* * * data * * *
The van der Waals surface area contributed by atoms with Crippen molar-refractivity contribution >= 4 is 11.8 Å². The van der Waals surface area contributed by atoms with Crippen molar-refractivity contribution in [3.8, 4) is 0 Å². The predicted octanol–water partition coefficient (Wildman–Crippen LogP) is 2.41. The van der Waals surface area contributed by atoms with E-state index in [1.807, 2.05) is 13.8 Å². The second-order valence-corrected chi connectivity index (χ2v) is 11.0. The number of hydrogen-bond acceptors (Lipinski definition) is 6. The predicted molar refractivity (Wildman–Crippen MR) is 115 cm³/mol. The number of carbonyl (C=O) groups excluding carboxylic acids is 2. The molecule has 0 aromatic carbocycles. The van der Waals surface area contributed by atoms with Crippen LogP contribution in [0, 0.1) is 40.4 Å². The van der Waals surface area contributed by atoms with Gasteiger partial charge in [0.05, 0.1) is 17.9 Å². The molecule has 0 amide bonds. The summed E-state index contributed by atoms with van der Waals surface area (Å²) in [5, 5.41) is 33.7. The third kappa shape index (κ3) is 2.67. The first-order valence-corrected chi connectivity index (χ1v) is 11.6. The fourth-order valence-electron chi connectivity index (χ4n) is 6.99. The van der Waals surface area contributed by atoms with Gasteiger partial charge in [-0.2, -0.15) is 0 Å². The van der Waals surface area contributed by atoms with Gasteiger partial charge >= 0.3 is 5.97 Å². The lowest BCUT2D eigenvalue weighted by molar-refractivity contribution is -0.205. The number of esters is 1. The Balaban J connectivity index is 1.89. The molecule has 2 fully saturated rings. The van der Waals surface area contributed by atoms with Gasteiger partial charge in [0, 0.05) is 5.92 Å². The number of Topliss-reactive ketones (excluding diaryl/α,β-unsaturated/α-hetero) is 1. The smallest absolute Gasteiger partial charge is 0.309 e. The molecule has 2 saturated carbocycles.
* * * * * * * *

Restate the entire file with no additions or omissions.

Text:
The van der Waals surface area contributed by atoms with Crippen molar-refractivity contribution >= 4 is 11.8 Å². The van der Waals surface area contributed by atoms with Crippen molar-refractivity contribution in [3.8, 4) is 0 Å². The predicted octanol–water partition coefficient (Wildman–Crippen LogP) is 2.41. The van der Waals surface area contributed by atoms with E-state index in [1.807, 2.05) is 13.8 Å². The second-order valence-corrected chi connectivity index (χ2v) is 11.0. The number of hydrogen-bond acceptors (Lipinski definition) is 6. The predicted molar refractivity (Wildman–Crippen MR) is 115 cm³/mol. The number of carbonyl (C=O) groups excluding carboxylic acids is 2. The molecule has 0 aromatic carbocycles. The van der Waals surface area contributed by atoms with Crippen LogP contribution in [0, 0.1) is 40.4 Å². The van der Waals surface area contributed by atoms with Gasteiger partial charge in [0.05, 0.1) is 17.9 Å². The molecule has 0 amide bonds. The summed E-state index contributed by atoms with van der Waals surface area (Å²) in [5, 5.41) is 33.7. The third kappa shape index (κ3) is 2.67. The first-order valence-corrected chi connectivity index (χ1v) is 11.6. The fourth-order valence-electron chi connectivity index (χ4n) is 6.99. The van der Waals surface area contributed by atoms with Gasteiger partial charge in [-0.2, -0.15) is 0 Å². The van der Waals surface area contributed by atoms with Gasteiger partial charge >= 0.3 is 5.97 Å². The lowest BCUT2D eigenvalue weighted by molar-refractivity contribution is -0.205. The number of esters is 1. The Balaban J connectivity index is 1.89. The molecule has 2 fully saturated rings. The van der Waals surface area contributed by atoms with Gasteiger partial charge in [0, 0.05) is 5.92 Å². The number of Topliss-reactive ketones (excluding diaryl/α,β-unsaturated/α-hetero) is 1. The smallest absolute Gasteiger partial charge is 0.309 e. The molecule has 2 saturated carbocycles.